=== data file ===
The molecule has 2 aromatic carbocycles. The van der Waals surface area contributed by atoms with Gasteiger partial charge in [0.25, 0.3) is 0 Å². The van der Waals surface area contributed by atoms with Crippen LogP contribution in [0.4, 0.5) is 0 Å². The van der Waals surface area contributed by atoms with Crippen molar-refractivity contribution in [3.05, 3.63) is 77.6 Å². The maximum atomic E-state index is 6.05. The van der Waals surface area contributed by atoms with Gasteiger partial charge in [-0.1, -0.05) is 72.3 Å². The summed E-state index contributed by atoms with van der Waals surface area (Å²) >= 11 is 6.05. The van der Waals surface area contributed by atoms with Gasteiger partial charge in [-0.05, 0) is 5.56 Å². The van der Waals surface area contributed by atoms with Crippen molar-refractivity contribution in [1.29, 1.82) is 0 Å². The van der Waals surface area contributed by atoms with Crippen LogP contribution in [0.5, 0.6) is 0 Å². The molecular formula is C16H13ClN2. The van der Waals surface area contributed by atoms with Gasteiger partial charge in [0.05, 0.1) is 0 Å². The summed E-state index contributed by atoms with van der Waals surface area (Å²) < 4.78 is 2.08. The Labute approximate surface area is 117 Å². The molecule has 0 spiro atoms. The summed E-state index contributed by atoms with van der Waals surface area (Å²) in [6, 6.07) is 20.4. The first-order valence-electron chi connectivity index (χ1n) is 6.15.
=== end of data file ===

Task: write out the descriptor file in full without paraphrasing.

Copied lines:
The molecule has 2 aromatic carbocycles. The van der Waals surface area contributed by atoms with Gasteiger partial charge in [0.25, 0.3) is 0 Å². The van der Waals surface area contributed by atoms with Crippen LogP contribution in [0.4, 0.5) is 0 Å². The van der Waals surface area contributed by atoms with Crippen molar-refractivity contribution in [3.05, 3.63) is 77.6 Å². The maximum atomic E-state index is 6.05. The van der Waals surface area contributed by atoms with Gasteiger partial charge in [-0.1, -0.05) is 72.3 Å². The summed E-state index contributed by atoms with van der Waals surface area (Å²) >= 11 is 6.05. The van der Waals surface area contributed by atoms with Gasteiger partial charge in [-0.05, 0) is 5.56 Å². The van der Waals surface area contributed by atoms with Crippen molar-refractivity contribution in [1.29, 1.82) is 0 Å². The van der Waals surface area contributed by atoms with Crippen LogP contribution in [0.5, 0.6) is 0 Å². The molecular formula is C16H13ClN2. The van der Waals surface area contributed by atoms with Gasteiger partial charge in [0.05, 0.1) is 0 Å². The summed E-state index contributed by atoms with van der Waals surface area (Å²) < 4.78 is 2.08. The Labute approximate surface area is 117 Å². The molecule has 0 spiro atoms. The summed E-state index contributed by atoms with van der Waals surface area (Å²) in [6, 6.07) is 20.4. The first-order valence-electron chi connectivity index (χ1n) is 6.15.